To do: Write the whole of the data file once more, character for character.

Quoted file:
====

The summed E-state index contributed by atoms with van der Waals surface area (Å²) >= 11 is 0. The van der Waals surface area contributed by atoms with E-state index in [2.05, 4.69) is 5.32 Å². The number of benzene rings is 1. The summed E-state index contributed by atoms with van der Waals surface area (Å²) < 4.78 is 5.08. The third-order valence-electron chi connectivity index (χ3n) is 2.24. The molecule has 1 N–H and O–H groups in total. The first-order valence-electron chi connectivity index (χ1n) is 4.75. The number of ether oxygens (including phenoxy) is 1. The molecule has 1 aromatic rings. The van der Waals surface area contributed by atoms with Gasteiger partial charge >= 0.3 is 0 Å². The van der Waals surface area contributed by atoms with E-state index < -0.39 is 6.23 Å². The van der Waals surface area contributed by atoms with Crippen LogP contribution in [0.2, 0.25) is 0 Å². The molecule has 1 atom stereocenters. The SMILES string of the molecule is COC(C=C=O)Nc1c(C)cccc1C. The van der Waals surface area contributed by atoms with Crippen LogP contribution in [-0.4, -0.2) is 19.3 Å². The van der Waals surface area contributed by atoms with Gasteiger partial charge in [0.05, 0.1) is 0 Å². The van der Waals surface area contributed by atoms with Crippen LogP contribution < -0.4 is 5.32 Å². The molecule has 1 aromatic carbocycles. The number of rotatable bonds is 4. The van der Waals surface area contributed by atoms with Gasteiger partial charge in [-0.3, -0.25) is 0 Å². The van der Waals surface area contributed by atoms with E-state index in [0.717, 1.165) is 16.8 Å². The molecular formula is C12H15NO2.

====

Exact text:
The summed E-state index contributed by atoms with van der Waals surface area (Å²) >= 11 is 0. The van der Waals surface area contributed by atoms with E-state index in [2.05, 4.69) is 5.32 Å². The number of benzene rings is 1. The summed E-state index contributed by atoms with van der Waals surface area (Å²) < 4.78 is 5.08. The third-order valence-electron chi connectivity index (χ3n) is 2.24. The molecule has 1 N–H and O–H groups in total. The first-order valence-electron chi connectivity index (χ1n) is 4.75. The number of ether oxygens (including phenoxy) is 1. The molecule has 1 aromatic rings. The van der Waals surface area contributed by atoms with Gasteiger partial charge >= 0.3 is 0 Å². The van der Waals surface area contributed by atoms with E-state index < -0.39 is 6.23 Å². The van der Waals surface area contributed by atoms with Crippen LogP contribution in [0.2, 0.25) is 0 Å². The molecule has 1 atom stereocenters. The SMILES string of the molecule is COC(C=C=O)Nc1c(C)cccc1C. The van der Waals surface area contributed by atoms with Crippen LogP contribution in [-0.4, -0.2) is 19.3 Å². The van der Waals surface area contributed by atoms with Gasteiger partial charge in [0.05, 0.1) is 0 Å². The van der Waals surface area contributed by atoms with Crippen LogP contribution < -0.4 is 5.32 Å². The molecule has 1 aromatic carbocycles. The number of rotatable bonds is 4. The van der Waals surface area contributed by atoms with Gasteiger partial charge in [-0.3, -0.25) is 0 Å². The van der Waals surface area contributed by atoms with E-state index in [0.717, 1.165) is 16.8 Å². The molecular formula is C12H15NO2.